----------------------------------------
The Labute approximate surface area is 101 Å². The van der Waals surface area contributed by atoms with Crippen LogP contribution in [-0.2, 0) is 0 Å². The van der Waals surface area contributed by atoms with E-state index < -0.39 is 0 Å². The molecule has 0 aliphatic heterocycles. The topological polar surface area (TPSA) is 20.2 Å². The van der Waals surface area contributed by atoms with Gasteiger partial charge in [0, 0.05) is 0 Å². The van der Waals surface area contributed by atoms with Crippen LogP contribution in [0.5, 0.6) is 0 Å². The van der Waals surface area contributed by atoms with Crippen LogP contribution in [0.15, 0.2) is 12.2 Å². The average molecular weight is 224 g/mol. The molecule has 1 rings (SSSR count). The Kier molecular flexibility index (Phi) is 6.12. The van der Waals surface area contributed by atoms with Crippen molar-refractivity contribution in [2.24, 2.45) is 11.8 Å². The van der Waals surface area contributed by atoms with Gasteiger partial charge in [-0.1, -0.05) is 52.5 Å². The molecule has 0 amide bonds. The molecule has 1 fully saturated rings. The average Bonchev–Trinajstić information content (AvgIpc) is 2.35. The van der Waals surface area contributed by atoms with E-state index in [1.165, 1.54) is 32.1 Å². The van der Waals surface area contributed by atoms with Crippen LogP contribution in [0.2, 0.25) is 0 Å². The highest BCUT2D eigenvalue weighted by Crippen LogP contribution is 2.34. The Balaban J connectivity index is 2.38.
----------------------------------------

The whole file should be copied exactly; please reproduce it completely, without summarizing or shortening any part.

The Labute approximate surface area is 101 Å². The van der Waals surface area contributed by atoms with Crippen LogP contribution in [-0.2, 0) is 0 Å². The van der Waals surface area contributed by atoms with E-state index < -0.39 is 0 Å². The molecule has 0 aliphatic heterocycles. The topological polar surface area (TPSA) is 20.2 Å². The van der Waals surface area contributed by atoms with Gasteiger partial charge in [0, 0.05) is 0 Å². The van der Waals surface area contributed by atoms with Crippen LogP contribution in [0.5, 0.6) is 0 Å². The van der Waals surface area contributed by atoms with Crippen LogP contribution in [0.15, 0.2) is 12.2 Å². The average molecular weight is 224 g/mol. The molecule has 1 rings (SSSR count). The Kier molecular flexibility index (Phi) is 6.12. The van der Waals surface area contributed by atoms with Crippen molar-refractivity contribution in [2.24, 2.45) is 11.8 Å². The van der Waals surface area contributed by atoms with Gasteiger partial charge in [-0.1, -0.05) is 52.5 Å². The molecule has 0 amide bonds. The molecule has 1 fully saturated rings. The average Bonchev–Trinajstić information content (AvgIpc) is 2.35. The van der Waals surface area contributed by atoms with E-state index in [1.165, 1.54) is 32.1 Å². The van der Waals surface area contributed by atoms with Crippen LogP contribution in [0.2, 0.25) is 0 Å². The highest BCUT2D eigenvalue weighted by Crippen LogP contribution is 2.34. The Balaban J connectivity index is 2.38.